The decision of the Department of Justice to drop all charges against former National Security Advisor Gen. Michael Flynn constitutes an admission of the most grievous and outrageous kind of misconduct by the chief investigative arm of the federal government: the FBI.
The DOJ acted to drop the charges only after the most blatant evidence emerged that FBI and DOJ operatives framed Flynn for political purposes. The director of the FBI, Christopher Wray, cannot and should not escape responsibility for the activities of the bureau.
He should resign immediately or President Trump should fire him.
The evidence of emails and breathless notes exchanged by those who interrogated the general in the interview that led to his indictment for lying to the FBI indicates a deliberate effort to entrap General Flynn, have him unwittingly confess to a violation of the Logan Act, and/or get him to lie to his interrogators.
Operatives set a perjury trap for Flynn without even informing him that he was being interviewed in connection with an investigation. As the incoming national security advisor, he naturally decided not to spill his guts and national secrets to two FBI operatives sent to interview him. Had he been warned that he was the target and been given an opportunity for legal representation, he likely would have avoided the trap.
Flynn’s underlying offense was to discuss the charges of Russian interference in U.S. election with the Russian ambassador, something the incoming national security advisor would be remiss not to do.
But the entrapment of General Flynn is damnable for two other reasons.
First, he would have made a great national security advisor. In fact, he was likely to be too good, disrupting the cozy, incestuous national security establishment that so ill-served the country under President Obama.
This is the same crowd that encouraged the president to negotiate the Iran nuclear accords with all their defects and approved the payment of billions to the terrorists in the Iranian regime, money that has been spent killing Americans and other innocent civilians.
Wherever Flynn went, he was the bull in the china shop. As director of intelligence for American forces in Afghanistan, he booted the armchair staff out of headquarters and sent them into the field to spot emerging Taliban threats, rather than just catalog those that were already causing U.S. casualties.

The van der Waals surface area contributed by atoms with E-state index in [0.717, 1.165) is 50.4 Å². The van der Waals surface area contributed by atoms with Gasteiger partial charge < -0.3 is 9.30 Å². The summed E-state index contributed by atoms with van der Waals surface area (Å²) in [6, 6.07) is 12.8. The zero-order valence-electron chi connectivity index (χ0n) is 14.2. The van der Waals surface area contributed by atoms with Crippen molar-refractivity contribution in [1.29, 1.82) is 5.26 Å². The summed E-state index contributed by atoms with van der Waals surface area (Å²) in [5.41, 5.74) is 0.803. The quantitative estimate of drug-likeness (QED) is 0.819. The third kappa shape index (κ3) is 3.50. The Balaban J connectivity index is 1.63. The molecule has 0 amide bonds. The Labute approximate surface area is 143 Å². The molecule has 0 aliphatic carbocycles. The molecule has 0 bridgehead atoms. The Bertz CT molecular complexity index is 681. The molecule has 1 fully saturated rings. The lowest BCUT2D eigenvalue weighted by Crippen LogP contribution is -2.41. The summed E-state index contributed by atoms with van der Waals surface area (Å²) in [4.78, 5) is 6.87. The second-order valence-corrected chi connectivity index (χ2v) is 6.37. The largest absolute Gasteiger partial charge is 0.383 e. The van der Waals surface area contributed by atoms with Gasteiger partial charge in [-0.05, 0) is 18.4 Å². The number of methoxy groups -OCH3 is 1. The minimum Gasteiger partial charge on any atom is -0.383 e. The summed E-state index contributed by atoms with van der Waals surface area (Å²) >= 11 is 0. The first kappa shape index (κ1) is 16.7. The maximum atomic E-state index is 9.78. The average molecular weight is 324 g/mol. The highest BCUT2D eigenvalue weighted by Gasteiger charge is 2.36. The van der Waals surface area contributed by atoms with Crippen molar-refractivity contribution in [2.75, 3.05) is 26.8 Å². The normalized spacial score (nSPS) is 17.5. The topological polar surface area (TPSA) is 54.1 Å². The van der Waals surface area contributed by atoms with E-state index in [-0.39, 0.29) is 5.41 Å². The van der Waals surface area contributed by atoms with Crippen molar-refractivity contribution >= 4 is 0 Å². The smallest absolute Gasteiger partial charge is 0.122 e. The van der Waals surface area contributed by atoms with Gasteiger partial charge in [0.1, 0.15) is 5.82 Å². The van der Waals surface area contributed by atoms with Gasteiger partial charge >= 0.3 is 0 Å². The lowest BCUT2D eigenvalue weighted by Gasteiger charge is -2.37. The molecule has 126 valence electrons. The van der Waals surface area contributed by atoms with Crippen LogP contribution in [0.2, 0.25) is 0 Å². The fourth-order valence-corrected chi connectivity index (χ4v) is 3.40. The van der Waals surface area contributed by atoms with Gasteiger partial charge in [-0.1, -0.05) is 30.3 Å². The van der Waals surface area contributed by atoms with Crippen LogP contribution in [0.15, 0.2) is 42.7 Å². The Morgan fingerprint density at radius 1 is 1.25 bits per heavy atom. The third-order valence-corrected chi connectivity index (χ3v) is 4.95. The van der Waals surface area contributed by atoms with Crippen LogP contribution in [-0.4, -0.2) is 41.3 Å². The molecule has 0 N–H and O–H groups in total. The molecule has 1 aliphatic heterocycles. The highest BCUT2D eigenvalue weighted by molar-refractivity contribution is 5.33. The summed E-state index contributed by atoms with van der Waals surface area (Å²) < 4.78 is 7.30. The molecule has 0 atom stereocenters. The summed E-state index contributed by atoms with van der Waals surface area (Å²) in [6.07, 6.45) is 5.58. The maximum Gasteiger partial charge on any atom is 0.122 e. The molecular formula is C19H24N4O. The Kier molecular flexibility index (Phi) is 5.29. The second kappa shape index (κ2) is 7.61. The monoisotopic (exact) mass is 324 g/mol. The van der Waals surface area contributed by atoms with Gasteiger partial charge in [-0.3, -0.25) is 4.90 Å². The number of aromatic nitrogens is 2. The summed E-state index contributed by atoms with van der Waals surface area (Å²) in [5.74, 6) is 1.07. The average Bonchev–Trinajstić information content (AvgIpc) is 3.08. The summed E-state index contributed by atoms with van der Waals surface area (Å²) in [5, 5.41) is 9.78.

Similarly, as director of national intelligence, he revolutionized our system and increased the emphasis on field agents rather than simply relying on technology to keep us posted on international developments.
As the incoming national security advisor, he would have been ruthless in purging the tell-them-what-they-want-to-hear culture that pervaded the council under Obama.
But he also stood directly in the path of the coup d’etat that was then unfolding under the watchful eye and with the micromanaging of former CIA Director John Brennan.
This coup — based on concoctions enumerated in a phony dossier prepared at the behest of and paid for by the Hillary campaign — depended on regular leaks of disinformation to gullible reporters up and down the media food chain. Were Flynn in charge, it was undoubted that these leaks would have been met with swift justice and administrative action, likely leading to the dismissal and perhaps the prosecution of the leakers.
The coup simply could not succeed with Flynn at the National Security Council and Brennan and his conspirators — including Comey, Strzok, Page and McCabe — were determined to keep him out.
Hence the framing of the general. And, to make sure he left, they also arranged to investigate and develop charges against the general’s son that are likely as phony as the ones against him turned out to be.
Christopher Wray stood by as director of the FBI and let all this happen on his watch. As the truth became evident through investigation by Judicial Watch and other conservative organs and the intrepid work of defense attorney Sidney Powell, Wray looked the other way. He could have gotten at the truth himself, but chose not to do so.
He should be fired.
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